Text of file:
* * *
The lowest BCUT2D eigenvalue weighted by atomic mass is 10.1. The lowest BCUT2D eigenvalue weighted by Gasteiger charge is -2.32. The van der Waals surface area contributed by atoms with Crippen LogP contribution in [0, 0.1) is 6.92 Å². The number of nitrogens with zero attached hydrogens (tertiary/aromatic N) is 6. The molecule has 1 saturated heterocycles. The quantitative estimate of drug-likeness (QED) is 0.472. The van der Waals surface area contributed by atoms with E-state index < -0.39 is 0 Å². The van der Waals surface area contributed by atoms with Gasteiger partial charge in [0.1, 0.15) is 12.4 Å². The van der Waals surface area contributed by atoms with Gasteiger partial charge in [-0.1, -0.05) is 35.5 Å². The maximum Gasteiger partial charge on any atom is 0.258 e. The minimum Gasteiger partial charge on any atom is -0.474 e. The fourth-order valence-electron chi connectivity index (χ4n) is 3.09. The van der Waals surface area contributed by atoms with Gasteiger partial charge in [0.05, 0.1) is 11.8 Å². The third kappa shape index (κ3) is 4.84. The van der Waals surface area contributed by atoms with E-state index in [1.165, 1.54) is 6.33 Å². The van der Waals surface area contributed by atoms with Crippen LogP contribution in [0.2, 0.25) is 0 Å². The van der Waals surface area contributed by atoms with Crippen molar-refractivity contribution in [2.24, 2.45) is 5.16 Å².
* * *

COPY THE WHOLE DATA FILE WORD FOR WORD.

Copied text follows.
The lowest BCUT2D eigenvalue weighted by atomic mass is 10.1. The lowest BCUT2D eigenvalue weighted by Gasteiger charge is -2.32. The van der Waals surface area contributed by atoms with Crippen LogP contribution in [0, 0.1) is 6.92 Å². The number of nitrogens with zero attached hydrogens (tertiary/aromatic N) is 6. The molecule has 1 saturated heterocycles. The quantitative estimate of drug-likeness (QED) is 0.472. The van der Waals surface area contributed by atoms with E-state index < -0.39 is 0 Å². The van der Waals surface area contributed by atoms with Gasteiger partial charge in [0.1, 0.15) is 12.4 Å². The van der Waals surface area contributed by atoms with Gasteiger partial charge in [-0.1, -0.05) is 35.5 Å². The maximum Gasteiger partial charge on any atom is 0.258 e. The minimum Gasteiger partial charge on any atom is -0.474 e. The fourth-order valence-electron chi connectivity index (χ4n) is 3.09. The van der Waals surface area contributed by atoms with Gasteiger partial charge in [0.05, 0.1) is 11.8 Å². The third kappa shape index (κ3) is 4.84. The van der Waals surface area contributed by atoms with E-state index in [1.165, 1.54) is 6.33 Å². The van der Waals surface area contributed by atoms with Crippen LogP contribution in [0.2, 0.25) is 0 Å². The van der Waals surface area contributed by atoms with Crippen molar-refractivity contribution in [2.24, 2.45) is 5.16 Å².